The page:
The New Yorker has a remarkable piece in today’s issue by the composer John Adams, a tear-jerker for any creator trying to get somewhere. Adams follows the course of his early career as he moves from avant-garde esotericism and bad reviews to orchestral works that interested both him and audiences alike.
If you’ll read the piece, read no further. The texture and drama of it is worth experiencing on one’s own first.
The climax comes when Adams is driving high in the Sierras and listening to Wagner.
Wagner had not been on my mind much in those days. But this music, especially the quiet opening bars of “Dawn and Siegfried’s Rhine Journey”—with its graceful leaps of sixths and sevenths, its soft cushions of string chords—spoke to me. I said out loud, almost without thinking, “He cares.” … its overriding effect was something that, I realized, had been absent from my avant-garde experiments: a sense of ravishment.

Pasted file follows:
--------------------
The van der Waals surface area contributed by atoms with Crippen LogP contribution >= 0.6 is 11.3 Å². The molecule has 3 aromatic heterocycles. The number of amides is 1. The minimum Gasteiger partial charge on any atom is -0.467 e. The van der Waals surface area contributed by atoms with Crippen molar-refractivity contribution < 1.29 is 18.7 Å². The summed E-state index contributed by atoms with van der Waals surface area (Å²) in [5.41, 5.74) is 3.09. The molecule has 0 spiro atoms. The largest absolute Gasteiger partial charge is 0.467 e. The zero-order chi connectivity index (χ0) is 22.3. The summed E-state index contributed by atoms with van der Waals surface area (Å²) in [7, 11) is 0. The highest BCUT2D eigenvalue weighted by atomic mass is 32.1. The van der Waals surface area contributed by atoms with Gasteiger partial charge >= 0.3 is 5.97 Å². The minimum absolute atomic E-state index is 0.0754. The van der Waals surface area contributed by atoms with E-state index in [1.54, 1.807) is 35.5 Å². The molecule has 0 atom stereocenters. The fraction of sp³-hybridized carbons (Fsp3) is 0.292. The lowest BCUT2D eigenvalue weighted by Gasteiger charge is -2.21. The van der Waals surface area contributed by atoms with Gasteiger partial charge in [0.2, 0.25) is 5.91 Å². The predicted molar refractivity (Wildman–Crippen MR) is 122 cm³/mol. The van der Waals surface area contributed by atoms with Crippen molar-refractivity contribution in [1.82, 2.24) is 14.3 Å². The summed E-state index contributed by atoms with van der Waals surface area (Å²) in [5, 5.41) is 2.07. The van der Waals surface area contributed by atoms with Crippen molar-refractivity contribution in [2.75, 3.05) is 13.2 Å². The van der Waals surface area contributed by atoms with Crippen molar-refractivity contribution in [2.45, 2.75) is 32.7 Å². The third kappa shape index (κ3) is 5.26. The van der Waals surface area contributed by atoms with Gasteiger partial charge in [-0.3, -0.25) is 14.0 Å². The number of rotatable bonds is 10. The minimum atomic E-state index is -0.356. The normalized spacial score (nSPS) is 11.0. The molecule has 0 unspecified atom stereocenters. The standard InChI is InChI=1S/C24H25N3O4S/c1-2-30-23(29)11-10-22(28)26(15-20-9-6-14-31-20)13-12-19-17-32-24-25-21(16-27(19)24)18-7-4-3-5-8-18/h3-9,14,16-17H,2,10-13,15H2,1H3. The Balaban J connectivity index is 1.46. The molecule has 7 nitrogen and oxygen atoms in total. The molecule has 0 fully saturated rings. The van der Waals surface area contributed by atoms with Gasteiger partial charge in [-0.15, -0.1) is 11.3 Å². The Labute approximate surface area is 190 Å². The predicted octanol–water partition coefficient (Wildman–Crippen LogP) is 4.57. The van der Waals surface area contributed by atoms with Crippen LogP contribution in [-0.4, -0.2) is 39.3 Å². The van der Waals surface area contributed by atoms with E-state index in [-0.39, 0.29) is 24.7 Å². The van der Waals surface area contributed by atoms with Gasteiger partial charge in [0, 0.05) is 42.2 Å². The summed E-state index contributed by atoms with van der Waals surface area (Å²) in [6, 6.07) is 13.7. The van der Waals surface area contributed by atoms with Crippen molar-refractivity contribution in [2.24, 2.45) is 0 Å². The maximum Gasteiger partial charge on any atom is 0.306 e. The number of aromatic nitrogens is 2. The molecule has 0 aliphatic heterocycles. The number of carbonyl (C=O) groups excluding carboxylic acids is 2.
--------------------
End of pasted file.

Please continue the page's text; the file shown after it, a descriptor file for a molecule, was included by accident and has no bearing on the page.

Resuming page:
There are, it seems, two journeys for the artist here to take as a young man. There is first learning to make music, and second, learning to be heard. Learning to speak to the audience out of care, concern, desire for their welfare, or the desire to implant some important seed. Or, simply: that they may enjoy themselves.
For some, the second journey comes easily and the first is to be learned. For others, particularly the over-schooled and over-thought, the real challenge is the second.
Why do I find such beauty in Adams’s discovery? I guess because I’m still after the dream of reach in my own work, the dream of affecting, of creating a conversation, of fostering care between us.
(Thanks to DIK, who pushed me to read the article.)